Define ‘Financially Whole’ And Why Anyone Has A Right to Be Kept That Way

Define ‘Financially Whole’ And Why Anyone Has A Right to Be Kept That Way

Define ‘Financially Whole’ And Why Anyone Has A Right to Be Kept That Way

During the Coronavirus outbreak, we’ve all had to carry a bit of a burden. From having to wear masks in summer heat to closing businesses, to missing out on graduations, funerals, weddings and other landmark lifetime events, we’ve all taken our hits, even if involuntarily.

The Oregon Education Association, the union for most teachers in the state of Oregon, seems to be looking to get out of its share of pain.

It takes a couple of clicks to get to it, but the OEA website is pretty transparent about what it wants — at least as far as Coronavirus policy.

The OEA “maintains three key priorities for the safety of our students, staff and schools.”  The first two — “protecting vulnerable students and educators” and “maintaining student access to nutritional meals” — seem reasonable.

The third seems self-serving:

Ensuring Educators Are Kept Whole During The Crisis: Educators who are not able to report to schools during the COVID-19 epidemic, either due to self-quarantine or because of district-mandated school closures, should be placed on paid administrative leave and kept financially whole.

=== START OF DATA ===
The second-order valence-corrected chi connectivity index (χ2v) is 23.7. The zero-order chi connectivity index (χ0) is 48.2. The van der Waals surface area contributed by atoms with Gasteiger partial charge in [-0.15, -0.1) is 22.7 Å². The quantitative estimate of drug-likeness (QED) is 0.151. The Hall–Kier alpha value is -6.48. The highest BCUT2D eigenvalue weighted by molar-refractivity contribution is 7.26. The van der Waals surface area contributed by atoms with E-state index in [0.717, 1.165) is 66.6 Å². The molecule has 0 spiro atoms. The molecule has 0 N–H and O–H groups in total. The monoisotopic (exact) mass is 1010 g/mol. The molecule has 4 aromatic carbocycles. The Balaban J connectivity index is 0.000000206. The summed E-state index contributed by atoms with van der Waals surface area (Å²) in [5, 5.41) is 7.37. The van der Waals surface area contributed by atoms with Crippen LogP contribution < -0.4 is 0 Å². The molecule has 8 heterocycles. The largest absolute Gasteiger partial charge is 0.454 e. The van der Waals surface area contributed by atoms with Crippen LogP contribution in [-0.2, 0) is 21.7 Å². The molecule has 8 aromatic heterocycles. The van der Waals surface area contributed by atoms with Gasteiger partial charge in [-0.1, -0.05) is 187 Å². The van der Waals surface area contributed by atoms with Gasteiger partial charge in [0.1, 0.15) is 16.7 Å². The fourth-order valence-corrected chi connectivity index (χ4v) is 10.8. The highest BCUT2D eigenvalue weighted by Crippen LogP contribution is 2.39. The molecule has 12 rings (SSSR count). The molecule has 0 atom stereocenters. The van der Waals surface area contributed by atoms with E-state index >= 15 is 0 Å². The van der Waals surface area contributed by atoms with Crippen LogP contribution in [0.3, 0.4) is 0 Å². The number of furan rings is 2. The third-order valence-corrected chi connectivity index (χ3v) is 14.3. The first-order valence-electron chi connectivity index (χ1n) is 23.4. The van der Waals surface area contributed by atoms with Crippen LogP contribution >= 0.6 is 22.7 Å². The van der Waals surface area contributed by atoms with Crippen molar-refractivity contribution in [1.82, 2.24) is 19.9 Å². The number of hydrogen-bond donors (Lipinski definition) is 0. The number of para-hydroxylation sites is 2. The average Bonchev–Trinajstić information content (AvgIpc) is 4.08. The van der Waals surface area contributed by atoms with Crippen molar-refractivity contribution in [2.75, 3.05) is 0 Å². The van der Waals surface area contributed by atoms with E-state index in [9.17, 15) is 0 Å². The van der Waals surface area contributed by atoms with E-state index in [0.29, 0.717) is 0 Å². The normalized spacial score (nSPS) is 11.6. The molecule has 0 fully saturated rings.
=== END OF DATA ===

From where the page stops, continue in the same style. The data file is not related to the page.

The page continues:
It seems odd to specify that if a teacher can’t report to “schools,” they should be put on paid administrative leave. Wouldn’t it be better to say “can’t report to work?”

Everyone else is using their creativity to find a way to virtual productivity. It would seem the education system, which is gearing up for “distance learning,” should certainly have the technology and creativity to support this.

Further, if an educator is unable to work, why should they be put on “paid administrative leave,” which means full pay and no work? Why can’t they use sick time, short-term and long-term disability provisions to cover these situations?

There’s not any real difference between Coronavirus and any other illness, is there?

As government asks — nay, commands — businesses to shutter, destroying livelihoods and exacting huge costs on the private sector, it’s unbecoming for educators to ask the same private sector that foots the bill for the educational establishment to make them whole at all costs.

Senior Fellow
Mike Nearman was raised in Oregon and holds degrees from Marquette University and Western Oregon University. He worked as a software engineer and in 2014 was elected to the Oregon House of Representatives, where he still serves. Despite being very busy and seriously overworked, he was unable to resist the offer to become the Oregon Director for the Freedom Foundation. He regards his work toward limited government as a calling. Mike lives with his wife Debby, two dogs, a handful of sheep, and a bunch of chickens on a single acre between West Salem and Independence, where he enjoys many of the freedoms guaranteed by the Bill of Rights. He has two wonderful, grown daughters.